Though Softbank seems to be making more headlines with their pro baseball team, the Hawks, than Internet and broadband ventures, the company is moving decidedly forward in its long-range plan to provide mobile W-CDMA phone service in the domestic market. On 30 May, the company received its hard-fought for license to test service in the 1.7-gigahertz band. This is not yet a license for full operation as the Ministry of Internal Affairs and Communications is still working on allocation policy for this and one other bandwidth.
According to Softbank, successful field tests of mobile telephony protocol HSDPA (High Speed Downlink Packet Access) tests were carried out over the 1.7 gigahertz band in April for the first time by Yahoo BB Mobile. It had received an initial license for these tests. This W-CDMA downlink packet-based data service is being touted as “3.5G”. Downlinks could be up to five times faster with this technology enabling high-speed downloads for games, music, images and files.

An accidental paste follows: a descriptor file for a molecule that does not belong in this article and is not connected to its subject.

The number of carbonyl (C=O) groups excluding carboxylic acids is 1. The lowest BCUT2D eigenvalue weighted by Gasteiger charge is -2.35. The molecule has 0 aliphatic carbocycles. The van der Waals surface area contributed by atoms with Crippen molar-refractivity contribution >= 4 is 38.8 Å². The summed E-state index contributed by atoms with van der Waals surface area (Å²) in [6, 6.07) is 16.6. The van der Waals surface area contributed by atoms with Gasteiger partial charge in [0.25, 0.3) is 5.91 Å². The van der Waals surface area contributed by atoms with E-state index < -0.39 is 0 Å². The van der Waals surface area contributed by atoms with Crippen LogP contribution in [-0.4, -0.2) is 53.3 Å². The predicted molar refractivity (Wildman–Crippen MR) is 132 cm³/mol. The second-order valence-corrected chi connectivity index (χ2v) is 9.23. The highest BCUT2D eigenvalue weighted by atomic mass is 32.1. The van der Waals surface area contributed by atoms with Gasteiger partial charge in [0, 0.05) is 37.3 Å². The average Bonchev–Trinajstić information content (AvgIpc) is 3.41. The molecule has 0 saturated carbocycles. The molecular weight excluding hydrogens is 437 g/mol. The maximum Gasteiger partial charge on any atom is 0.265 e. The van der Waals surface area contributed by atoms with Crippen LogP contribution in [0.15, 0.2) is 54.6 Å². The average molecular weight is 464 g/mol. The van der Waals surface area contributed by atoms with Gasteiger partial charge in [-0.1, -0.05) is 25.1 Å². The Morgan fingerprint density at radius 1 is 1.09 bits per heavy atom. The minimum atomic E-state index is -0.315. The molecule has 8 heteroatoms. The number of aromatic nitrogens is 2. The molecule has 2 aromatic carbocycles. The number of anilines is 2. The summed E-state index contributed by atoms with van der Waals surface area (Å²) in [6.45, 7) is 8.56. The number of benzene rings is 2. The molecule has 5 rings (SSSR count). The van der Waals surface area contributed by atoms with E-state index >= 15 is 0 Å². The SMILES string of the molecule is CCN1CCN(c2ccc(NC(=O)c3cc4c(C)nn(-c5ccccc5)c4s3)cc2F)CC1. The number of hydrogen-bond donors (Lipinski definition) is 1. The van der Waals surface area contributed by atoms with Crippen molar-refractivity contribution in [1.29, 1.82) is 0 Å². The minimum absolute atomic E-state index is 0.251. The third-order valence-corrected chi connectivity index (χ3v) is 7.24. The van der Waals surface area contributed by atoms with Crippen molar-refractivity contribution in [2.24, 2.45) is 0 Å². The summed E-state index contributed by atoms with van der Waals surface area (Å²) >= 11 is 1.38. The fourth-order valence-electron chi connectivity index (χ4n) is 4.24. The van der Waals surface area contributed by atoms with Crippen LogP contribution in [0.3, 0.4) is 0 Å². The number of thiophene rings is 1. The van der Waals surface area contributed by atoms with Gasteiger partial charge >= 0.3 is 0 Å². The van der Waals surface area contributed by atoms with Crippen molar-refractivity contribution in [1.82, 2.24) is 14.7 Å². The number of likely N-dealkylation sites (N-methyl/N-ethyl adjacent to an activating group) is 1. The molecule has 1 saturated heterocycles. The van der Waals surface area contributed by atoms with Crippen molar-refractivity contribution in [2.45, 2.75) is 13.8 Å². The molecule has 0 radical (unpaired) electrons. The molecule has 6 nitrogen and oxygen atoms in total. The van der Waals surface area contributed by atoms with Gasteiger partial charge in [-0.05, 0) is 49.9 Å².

Softbank had been a major shareholder in Yahoo Japan but has sold off large blocks of shares to finance their broadband as well as other projects. Currently they hold 42 percent of Yahoo. At the end of April, Yahoo BB has close to 4.8 million ADSL lines installed, adding 26,000 new subscribers that month and 4.54 million BB phone lines. Group firm Japan Telecom was acquired by Softbank to further its telecom strategies; unfortunately for the home team neither the ADSL nor the fixed-phone-line businesses have proved to be moneymakers recently.
The company posted a loss of over 59 billion yen for the fiscal year that ended in March. Should Softbank receive a full license (not yet a certainty) the company will have to invest a vast amount of capital to run with the big dogs DoCoMo and KDDI. Press Release in Japanese